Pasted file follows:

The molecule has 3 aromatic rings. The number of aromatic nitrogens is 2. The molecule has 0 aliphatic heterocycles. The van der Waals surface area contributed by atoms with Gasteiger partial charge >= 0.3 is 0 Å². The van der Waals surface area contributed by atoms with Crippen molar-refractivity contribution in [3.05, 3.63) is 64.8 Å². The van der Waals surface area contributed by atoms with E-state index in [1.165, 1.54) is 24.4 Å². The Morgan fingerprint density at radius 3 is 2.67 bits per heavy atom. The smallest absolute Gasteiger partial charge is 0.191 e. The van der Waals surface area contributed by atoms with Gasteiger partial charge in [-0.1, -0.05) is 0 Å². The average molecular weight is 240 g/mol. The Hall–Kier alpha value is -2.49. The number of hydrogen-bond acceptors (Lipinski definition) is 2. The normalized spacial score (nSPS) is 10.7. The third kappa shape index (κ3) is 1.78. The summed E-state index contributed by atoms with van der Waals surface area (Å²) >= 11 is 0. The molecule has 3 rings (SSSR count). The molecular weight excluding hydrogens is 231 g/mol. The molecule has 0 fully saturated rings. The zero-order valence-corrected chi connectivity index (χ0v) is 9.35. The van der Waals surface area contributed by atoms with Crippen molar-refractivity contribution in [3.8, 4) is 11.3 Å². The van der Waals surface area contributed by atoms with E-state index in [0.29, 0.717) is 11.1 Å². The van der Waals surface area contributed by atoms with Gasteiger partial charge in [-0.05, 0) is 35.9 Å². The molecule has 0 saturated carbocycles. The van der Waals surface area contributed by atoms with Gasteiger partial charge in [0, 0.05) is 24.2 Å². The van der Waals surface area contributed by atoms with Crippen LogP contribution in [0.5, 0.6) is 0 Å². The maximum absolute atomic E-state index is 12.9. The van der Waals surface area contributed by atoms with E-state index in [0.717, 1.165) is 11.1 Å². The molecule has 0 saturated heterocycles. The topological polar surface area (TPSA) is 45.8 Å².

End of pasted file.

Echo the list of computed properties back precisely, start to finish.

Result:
The molecule has 3 aromatic rings. The number of aromatic nitrogens is 2. The molecule has 0 aliphatic heterocycles. The van der Waals surface area contributed by atoms with Gasteiger partial charge >= 0.3 is 0 Å². The van der Waals surface area contributed by atoms with Crippen molar-refractivity contribution in [3.05, 3.63) is 64.8 Å². The van der Waals surface area contributed by atoms with E-state index in [1.165, 1.54) is 24.4 Å². The Morgan fingerprint density at radius 3 is 2.67 bits per heavy atom. The smallest absolute Gasteiger partial charge is 0.191 e. The van der Waals surface area contributed by atoms with Gasteiger partial charge in [-0.1, -0.05) is 0 Å². The average molecular weight is 240 g/mol. The Hall–Kier alpha value is -2.49. The number of hydrogen-bond acceptors (Lipinski definition) is 2. The normalized spacial score (nSPS) is 10.7. The third kappa shape index (κ3) is 1.78. The summed E-state index contributed by atoms with van der Waals surface area (Å²) >= 11 is 0. The molecule has 3 rings (SSSR count). The molecular weight excluding hydrogens is 231 g/mol. The molecule has 0 fully saturated rings. The zero-order valence-corrected chi connectivity index (χ0v) is 9.35. The van der Waals surface area contributed by atoms with Crippen molar-refractivity contribution in [3.8, 4) is 11.3 Å². The van der Waals surface area contributed by atoms with E-state index in [0.29, 0.717) is 11.1 Å². The van der Waals surface area contributed by atoms with Gasteiger partial charge in [-0.05, 0) is 35.9 Å². The molecule has 0 saturated carbocycles. The van der Waals surface area contributed by atoms with Gasteiger partial charge in [0, 0.05) is 24.2 Å². The van der Waals surface area contributed by atoms with Crippen LogP contribution in [0.5, 0.6) is 0 Å². The maximum absolute atomic E-state index is 12.9. The van der Waals surface area contributed by atoms with E-state index in [0.717, 1.165) is 11.1 Å². The molecule has 0 saturated heterocycles. The topological polar surface area (TPSA) is 45.8 Å².